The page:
Landing at New Orleans airport, the lady seated next to me asked if I was attending the IBM convention.
"IBM convention? No, the SoldWorks convention."
"Oh," she apologized. "It's just that you look like you're from IBM."
Must be my beard that gives me the IBM look.
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Internet access is going to be limited to the Press room at the convention center, because the wireless network is overwhelmed, and the Hilton-everything-is-a-service-charge-Hotel charges $13 a day for Internet access. ($250 extra if someone lights up in your non-smoking room. 75 cents for USA today. And the list goes on.) Hey! I thought New Orleans was trying to recover itself a tourist destination.
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From other blogs, you've probably read about a SolidWorks competitor running ads all over the city promoting the count of its users. Considering how much software that company bundles together (4 or so) in one package, I'd like to go mano-a-mano over copies shipped vs actually in use. Huh!
Curious. I didn’t see any such ads at the PTC event two weeks ago. SolidWorks must be the one this competitor really fears.
The first keynote showed off some features of SolidWorks 2008, which'll be shown in greater detail on Wednesday. Some new features:
-editing during hyper-realistic rendering of the model, including shadows and mirror-like reflection off the modeling plane.
- slimmer UI, with more tools appearing at the pont of modeling.
- and some that *ahem* were already found in AutoCAD last year, like live sectioning and pushpull (PressPull). What's nicer about the SolidWorks presspull is that a ruler-like indicator shows up, so you can see how far to press into the model or push out -- without guessing.
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Colonel Lewis Setliff, commander of the US Army Corps of Engineers, was the "surprise" keynote speaker. He talks about the engineering effort to rebuild the southern United States after Hurricane Katrina. New Orleans is surrounded by the ocean and lakes, with the downtown below sea level. The city is built on unique soil that is sinking inches per decade. The hurricane pushed a 20-foot wall of water against the land facing Gulf of Mexico. 80% of New Orleans was under water for weeks, resulting in $75 billion in damage.
His job was to rebuild the levees, pump stations, etc, by 1 June, the start of the next hurricane season, which thankfully did not arrive. The engineering effort was amazing, and he received a standing ovation. Still, there is the nagging question of why rebuild in this location?
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Also announced today is http://labs.solidworks.com with four initial projects that you can get you hands on:
1. DWGviewer Now -- I think it's an AJAX file viewer. So now we know why the competitor was advertising around this city. Maybe a better ad slogan would've been, "SolidWorks user: come home." Heh.
2. DWGNavigator -- with 3D Vista-like interface for viewing DWG files, pack and go (archiving), save in any version of DWG.
3. COSMOSexpressNow -- online testing of 3D sold models.
4. ZoomIn -- a bigger version of eDrawings. Reads "any" CAD file format, does assemblies of CAD parts, add backgrounds, animations, viewovers, sound clips, exploded views, export in several formats. Looks like some SolidWorks 2008 technology migrated to a simpler (free?) tool.
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Also demo'ed during the keynote was new technology from Liquid Machines: it prevents you from opening a Rev-A drawing when a Rev-B drawing exists.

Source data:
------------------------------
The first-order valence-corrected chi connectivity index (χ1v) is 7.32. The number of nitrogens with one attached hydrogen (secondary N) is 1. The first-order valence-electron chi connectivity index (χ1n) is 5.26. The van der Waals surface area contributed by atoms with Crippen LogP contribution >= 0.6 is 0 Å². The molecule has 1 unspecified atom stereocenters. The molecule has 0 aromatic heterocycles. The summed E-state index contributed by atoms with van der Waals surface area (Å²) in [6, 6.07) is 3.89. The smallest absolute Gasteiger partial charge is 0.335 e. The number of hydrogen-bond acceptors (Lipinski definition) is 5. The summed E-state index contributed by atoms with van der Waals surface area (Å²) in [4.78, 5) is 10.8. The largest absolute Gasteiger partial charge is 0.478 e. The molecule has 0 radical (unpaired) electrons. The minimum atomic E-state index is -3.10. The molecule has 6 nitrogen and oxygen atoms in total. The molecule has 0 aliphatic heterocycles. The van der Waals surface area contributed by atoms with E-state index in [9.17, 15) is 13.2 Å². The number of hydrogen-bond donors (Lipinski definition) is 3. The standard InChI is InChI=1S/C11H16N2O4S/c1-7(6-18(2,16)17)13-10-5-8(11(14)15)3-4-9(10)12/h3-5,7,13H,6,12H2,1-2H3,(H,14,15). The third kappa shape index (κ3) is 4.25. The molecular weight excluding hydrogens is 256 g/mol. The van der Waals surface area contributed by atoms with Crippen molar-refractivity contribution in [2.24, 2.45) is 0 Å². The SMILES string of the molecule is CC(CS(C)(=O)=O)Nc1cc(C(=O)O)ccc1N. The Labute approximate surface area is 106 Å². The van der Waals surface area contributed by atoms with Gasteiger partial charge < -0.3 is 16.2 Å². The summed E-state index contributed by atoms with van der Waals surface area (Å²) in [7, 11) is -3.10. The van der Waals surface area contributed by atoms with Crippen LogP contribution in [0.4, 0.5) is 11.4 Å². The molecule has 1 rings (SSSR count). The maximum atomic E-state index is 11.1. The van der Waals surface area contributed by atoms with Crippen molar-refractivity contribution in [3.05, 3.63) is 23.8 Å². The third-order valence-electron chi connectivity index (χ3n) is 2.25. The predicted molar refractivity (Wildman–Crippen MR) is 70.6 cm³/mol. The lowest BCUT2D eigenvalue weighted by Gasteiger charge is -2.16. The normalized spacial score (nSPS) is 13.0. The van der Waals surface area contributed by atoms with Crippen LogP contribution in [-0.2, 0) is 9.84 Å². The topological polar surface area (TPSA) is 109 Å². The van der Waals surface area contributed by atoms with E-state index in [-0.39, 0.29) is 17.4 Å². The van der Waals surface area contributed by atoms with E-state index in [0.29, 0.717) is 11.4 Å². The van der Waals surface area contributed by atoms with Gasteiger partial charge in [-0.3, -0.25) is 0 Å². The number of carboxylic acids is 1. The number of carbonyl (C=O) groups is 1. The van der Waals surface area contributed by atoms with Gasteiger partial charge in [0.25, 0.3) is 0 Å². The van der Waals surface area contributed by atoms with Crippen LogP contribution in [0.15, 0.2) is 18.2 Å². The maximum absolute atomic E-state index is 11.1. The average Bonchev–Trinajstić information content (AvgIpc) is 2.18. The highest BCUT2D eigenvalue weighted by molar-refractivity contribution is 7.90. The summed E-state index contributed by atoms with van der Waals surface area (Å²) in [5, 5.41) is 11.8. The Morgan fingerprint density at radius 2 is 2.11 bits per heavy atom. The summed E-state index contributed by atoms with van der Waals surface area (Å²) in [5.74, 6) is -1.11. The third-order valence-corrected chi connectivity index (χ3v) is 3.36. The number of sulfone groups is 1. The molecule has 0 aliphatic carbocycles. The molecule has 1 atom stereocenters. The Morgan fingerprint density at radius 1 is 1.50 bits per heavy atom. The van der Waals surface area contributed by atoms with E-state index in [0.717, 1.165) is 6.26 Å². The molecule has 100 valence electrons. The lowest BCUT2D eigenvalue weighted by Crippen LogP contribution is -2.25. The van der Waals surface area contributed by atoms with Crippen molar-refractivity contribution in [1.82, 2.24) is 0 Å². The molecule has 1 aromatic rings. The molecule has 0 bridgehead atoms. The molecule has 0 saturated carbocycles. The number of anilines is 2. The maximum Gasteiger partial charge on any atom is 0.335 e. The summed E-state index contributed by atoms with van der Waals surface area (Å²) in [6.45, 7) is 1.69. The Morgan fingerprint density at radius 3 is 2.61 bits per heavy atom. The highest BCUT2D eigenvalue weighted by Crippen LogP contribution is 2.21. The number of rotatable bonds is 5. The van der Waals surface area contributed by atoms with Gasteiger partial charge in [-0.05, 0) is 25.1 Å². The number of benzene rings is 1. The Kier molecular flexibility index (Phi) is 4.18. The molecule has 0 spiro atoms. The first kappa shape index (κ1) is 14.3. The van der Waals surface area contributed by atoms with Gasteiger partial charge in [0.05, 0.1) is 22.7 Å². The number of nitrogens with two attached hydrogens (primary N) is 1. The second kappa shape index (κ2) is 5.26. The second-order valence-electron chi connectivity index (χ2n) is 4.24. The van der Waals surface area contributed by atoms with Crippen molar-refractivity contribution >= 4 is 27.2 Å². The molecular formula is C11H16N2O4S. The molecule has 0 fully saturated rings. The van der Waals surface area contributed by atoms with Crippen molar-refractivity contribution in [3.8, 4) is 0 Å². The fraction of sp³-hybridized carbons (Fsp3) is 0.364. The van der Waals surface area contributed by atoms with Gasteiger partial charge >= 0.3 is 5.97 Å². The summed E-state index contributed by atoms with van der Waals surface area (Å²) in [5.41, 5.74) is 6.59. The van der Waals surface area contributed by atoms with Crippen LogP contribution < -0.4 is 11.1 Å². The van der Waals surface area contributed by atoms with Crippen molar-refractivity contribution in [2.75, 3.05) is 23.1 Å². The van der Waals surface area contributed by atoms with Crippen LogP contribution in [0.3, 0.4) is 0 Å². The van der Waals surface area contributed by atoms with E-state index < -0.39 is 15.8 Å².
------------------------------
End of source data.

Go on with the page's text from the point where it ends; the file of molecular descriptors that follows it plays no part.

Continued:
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Oopsie of the morning. Great piece on MIT student engineers trying to create a 200mpg commuter vehicle. Spokeswoman refers to the thousands in the keynote hall, and the "six thousand in the whole world!" (She meant 6 billion.) That's okay.
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So, who's the blogger now?
I had to chuckle at one of the official SolidWorks employee bloggers writing about the media at this event. He wrote something along the lines of "SolidWorks World will have journalists who will bring you the information, and bloggers who will bring you the news."
Sheesh, if that's SolidWorks marketing’s idea of how the media world is divided, there's some educatin' that's gotta get on. Memo: journalists are also bloggers, but bloggers are not necessarily journalists.
It’s too bad when a really exciting product is the very first one that I get to see at a show. Could make a bit of a letdown for the rest of the week. Bunkspeed’s Tomas Tager showed me their near-instant radiosity rendering software priced at $495 and up.
Hate placing lights for rendering? Stick in a photograph and the software determines where the lights should be positioned.
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This is not your father’s redlining tool. Seemage’s Chris Williams showed me his company’s technical 3D and 2D publishing software. In particular, I noted the “Digger”, an innovative UI addition that digs through the model, casting aside parts that are in front – kind of like an intelligent slicing plane. The Digger UI is a circle with a number of controls on the circumference, such as lights, transparency controls, etc.
Also of note, the Tab key. As you pass the cursor over parts, they highlight; press Tab to remove the part from the view.
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My head is still buzzing from the nitro-powered racer SolidWorks showed off in the parking lot. After getting it running on alcohol, the driver reved it on nitro twice before several head bolts blew out.
The design still has a ways to go, and the world’s only 4-cylinder nitro racer has been under development for ten years. Why four cylinder? So that it is lighter and hence faster than eight-cylinder models.